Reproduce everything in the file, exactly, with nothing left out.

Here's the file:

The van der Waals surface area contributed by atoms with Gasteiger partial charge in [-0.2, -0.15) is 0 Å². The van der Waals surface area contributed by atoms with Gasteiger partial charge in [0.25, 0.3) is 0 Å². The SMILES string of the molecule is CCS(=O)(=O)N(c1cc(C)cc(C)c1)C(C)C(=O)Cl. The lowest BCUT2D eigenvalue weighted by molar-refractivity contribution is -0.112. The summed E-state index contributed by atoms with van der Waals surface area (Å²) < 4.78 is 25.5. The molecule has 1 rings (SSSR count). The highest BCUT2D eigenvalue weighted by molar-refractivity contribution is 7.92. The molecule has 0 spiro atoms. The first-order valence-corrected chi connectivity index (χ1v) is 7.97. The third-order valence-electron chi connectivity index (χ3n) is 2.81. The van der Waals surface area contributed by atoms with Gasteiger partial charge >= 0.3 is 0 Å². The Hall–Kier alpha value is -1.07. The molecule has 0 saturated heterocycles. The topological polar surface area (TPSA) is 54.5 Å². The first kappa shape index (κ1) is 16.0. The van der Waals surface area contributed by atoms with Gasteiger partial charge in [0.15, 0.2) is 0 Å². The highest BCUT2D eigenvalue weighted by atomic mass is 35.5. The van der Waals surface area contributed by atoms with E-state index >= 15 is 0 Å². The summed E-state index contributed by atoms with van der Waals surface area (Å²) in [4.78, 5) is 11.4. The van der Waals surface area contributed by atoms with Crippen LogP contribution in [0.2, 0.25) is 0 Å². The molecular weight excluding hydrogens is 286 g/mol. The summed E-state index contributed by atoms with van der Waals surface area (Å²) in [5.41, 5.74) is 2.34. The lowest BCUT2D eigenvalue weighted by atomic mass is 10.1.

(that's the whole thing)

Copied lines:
The van der Waals surface area contributed by atoms with Gasteiger partial charge in [-0.2, -0.15) is 0 Å². The van der Waals surface area contributed by atoms with Gasteiger partial charge in [0.25, 0.3) is 0 Å². The SMILES string of the molecule is CCS(=O)(=O)N(c1cc(C)cc(C)c1)C(C)C(=O)Cl. The lowest BCUT2D eigenvalue weighted by molar-refractivity contribution is -0.112. The summed E-state index contributed by atoms with van der Waals surface area (Å²) < 4.78 is 25.5. The molecule has 1 rings (SSSR count). The highest BCUT2D eigenvalue weighted by molar-refractivity contribution is 7.92. The molecule has 0 spiro atoms. The first-order valence-corrected chi connectivity index (χ1v) is 7.97. The third-order valence-electron chi connectivity index (χ3n) is 2.81. The van der Waals surface area contributed by atoms with Gasteiger partial charge >= 0.3 is 0 Å². The Hall–Kier alpha value is -1.07. The molecule has 0 saturated heterocycles. The topological polar surface area (TPSA) is 54.5 Å². The first kappa shape index (κ1) is 16.0. The van der Waals surface area contributed by atoms with Gasteiger partial charge in [0.15, 0.2) is 0 Å². The highest BCUT2D eigenvalue weighted by atomic mass is 35.5. The van der Waals surface area contributed by atoms with E-state index >= 15 is 0 Å². The summed E-state index contributed by atoms with van der Waals surface area (Å²) in [4.78, 5) is 11.4. The van der Waals surface area contributed by atoms with Crippen LogP contribution in [0.2, 0.25) is 0 Å². The molecular weight excluding hydrogens is 286 g/mol. The summed E-state index contributed by atoms with van der Waals surface area (Å²) in [5.41, 5.74) is 2.34. The lowest BCUT2D eigenvalue weighted by atomic mass is 10.1.